But if they’re not doing that, if not engaging in any kind of tracking, profiling, or monitoring activities, and they’re not affirmatively marketing into the EU, then they’re outside of the scope. Unless of course, they’re offering some kind of service that falls under one of these other regulations that we were talking about.

What we’re hearing from our customers is that the 72-hour breach rule for reporting is a concern. And our customers are confused and after looking at some of the fine print, we are as well!! So I’m wondering if you could explain the breach reporting in terms of thresholds, what needs to happen before a report is made to the DBA’s and consumers?
Sure absolutely. So first it’s important to look at the specific definition of personal data breach. It means a breached security leading to the ‘accidental or unlawful destruction, loss, alteration, unauthorized disclosure of or access to personal data’.  So it’s fairly broad.

The requirement to report these incidents has a number of caveats. So you have to report the breach to the Data Protection Authority as soon as possible, and where feasible, no later than 72 hours after becoming aware of the breach.

Then there’s a set of exceptions. And that is unless the personal data breach is unlikely to result in a risk to the rights and freedoms of natural persons. So I can understand why U.S. companies would sort of look at this and say, ‘I don’t really know what that means’. How do I know if a breach is likely to ‘result in a risk to the rights and freedoms of natural persons’?

Because that’s not defined anywhere in this regulation!

It’s important to understand that that little bit of text is EU-speak that really refers to the Charter of Fundamental Rights of the European Union, which is part of EU law.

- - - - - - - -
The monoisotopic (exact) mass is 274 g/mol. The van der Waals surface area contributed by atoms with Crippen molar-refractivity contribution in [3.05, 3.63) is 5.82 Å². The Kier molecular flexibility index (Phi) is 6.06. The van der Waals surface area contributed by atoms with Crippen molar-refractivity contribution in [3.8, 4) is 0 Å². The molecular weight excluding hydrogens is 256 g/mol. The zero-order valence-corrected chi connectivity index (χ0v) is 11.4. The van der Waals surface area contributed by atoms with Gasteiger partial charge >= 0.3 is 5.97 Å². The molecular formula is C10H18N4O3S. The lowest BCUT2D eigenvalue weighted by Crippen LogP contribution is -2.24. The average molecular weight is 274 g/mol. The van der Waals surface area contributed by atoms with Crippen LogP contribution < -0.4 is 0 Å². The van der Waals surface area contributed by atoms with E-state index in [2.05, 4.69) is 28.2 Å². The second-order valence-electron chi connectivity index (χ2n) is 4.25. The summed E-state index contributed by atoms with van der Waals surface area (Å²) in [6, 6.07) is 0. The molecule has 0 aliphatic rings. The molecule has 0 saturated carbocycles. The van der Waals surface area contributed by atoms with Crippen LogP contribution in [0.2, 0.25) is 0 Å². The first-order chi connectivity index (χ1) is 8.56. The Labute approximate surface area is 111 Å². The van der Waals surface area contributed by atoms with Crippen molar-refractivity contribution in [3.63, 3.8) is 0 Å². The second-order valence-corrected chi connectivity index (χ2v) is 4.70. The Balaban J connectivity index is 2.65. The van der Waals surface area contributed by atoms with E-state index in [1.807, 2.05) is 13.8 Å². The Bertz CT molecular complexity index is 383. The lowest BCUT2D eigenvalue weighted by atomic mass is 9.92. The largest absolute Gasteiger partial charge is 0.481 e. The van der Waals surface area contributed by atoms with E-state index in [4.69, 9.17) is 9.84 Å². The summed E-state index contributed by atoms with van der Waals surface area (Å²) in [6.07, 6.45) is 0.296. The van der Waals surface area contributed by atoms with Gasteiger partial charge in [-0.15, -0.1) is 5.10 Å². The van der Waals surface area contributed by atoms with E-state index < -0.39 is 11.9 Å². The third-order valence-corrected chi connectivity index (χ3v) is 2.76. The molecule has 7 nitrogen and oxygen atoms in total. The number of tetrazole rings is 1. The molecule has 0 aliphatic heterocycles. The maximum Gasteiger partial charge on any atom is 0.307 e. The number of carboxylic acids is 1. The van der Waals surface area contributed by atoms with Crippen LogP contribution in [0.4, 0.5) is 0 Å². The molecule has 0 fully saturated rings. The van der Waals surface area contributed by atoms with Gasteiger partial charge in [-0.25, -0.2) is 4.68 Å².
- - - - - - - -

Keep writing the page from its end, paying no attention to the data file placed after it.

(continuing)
There is actually a document you can look at to tell you what these rights and freedoms are. But you can think of it basically in common sense terms. Are the person’s privacy rights affected, are their rights and the integrity of their communications affected, or is their property affected?

So you could, for example, say that there’s a breach that isn’t likely to reveal information that I would consider personally compromising in a privacy perspective, but it could lead to fraud, right? So that could affect my property rights. So that would be one of those issues. Basically, most of the time you’re going to have to report the breach.

When you’re going through the process of working out whether you need to report the breach to the DPA, and you’re considering whether or not the breach is likely to result in a risk to the rights and freedoms of natural persons, one of the things that you can look at is whether people are practically protected.

Or whether there’s a minimal risk because of steps you’ve already taken such as encrypting data or pseudonymizing data and you know that the key that would allow re-identification of the subjects hasn’t been compromised.

So these are some of the things that you can think about when determining whether or not you need to report to the Data Protection Authority.

If you decide you have to report, you then need to think about ‘do you need to report the breach to the data subjects’, right?

And the standard there is that is has to be a “high risk to the rights and freedoms” of natural persons’. So a high risk to someone’s privacy rights or rights on their property and things of that sort.

And again, you can look at the steps that you’ve taken to either prevent the data from — you know before it even was leaked — prevent it from being potentially vulnerable in a format where people could be damaged. Or you could think also whether you’ve taken steps after the breach that would prevent those kinds of risks from happening.